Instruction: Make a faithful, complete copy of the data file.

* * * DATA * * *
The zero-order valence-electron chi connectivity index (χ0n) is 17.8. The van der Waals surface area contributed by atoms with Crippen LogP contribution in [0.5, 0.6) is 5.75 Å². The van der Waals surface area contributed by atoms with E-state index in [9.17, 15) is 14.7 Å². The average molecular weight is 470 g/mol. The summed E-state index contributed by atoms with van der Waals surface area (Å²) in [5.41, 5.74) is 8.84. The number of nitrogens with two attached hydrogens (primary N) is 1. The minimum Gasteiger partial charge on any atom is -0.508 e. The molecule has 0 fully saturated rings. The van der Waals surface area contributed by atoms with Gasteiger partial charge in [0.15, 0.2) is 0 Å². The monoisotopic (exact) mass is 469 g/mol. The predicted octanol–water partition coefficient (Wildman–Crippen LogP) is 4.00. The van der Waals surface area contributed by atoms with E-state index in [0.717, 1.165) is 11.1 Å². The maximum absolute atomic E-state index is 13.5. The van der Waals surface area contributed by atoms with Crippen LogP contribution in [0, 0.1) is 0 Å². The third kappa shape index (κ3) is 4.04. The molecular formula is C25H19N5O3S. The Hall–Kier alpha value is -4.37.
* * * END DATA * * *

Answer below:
The zero-order valence-electron chi connectivity index (χ0n) is 17.8. The van der Waals surface area contributed by atoms with Crippen LogP contribution in [0.5, 0.6) is 5.75 Å². The van der Waals surface area contributed by atoms with E-state index in [9.17, 15) is 14.7 Å². The average molecular weight is 470 g/mol. The summed E-state index contributed by atoms with van der Waals surface area (Å²) in [5.41, 5.74) is 8.84. The number of nitrogens with two attached hydrogens (primary N) is 1. The minimum Gasteiger partial charge on any atom is -0.508 e. The molecule has 0 fully saturated rings. The van der Waals surface area contributed by atoms with Gasteiger partial charge in [0.15, 0.2) is 0 Å². The monoisotopic (exact) mass is 469 g/mol. The predicted octanol–water partition coefficient (Wildman–Crippen LogP) is 4.00. The van der Waals surface area contributed by atoms with E-state index in [0.717, 1.165) is 11.1 Å². The maximum absolute atomic E-state index is 13.5. The van der Waals surface area contributed by atoms with Crippen LogP contribution in [0, 0.1) is 0 Å². The third kappa shape index (κ3) is 4.04. The molecular formula is C25H19N5O3S. The Hall–Kier alpha value is -4.37.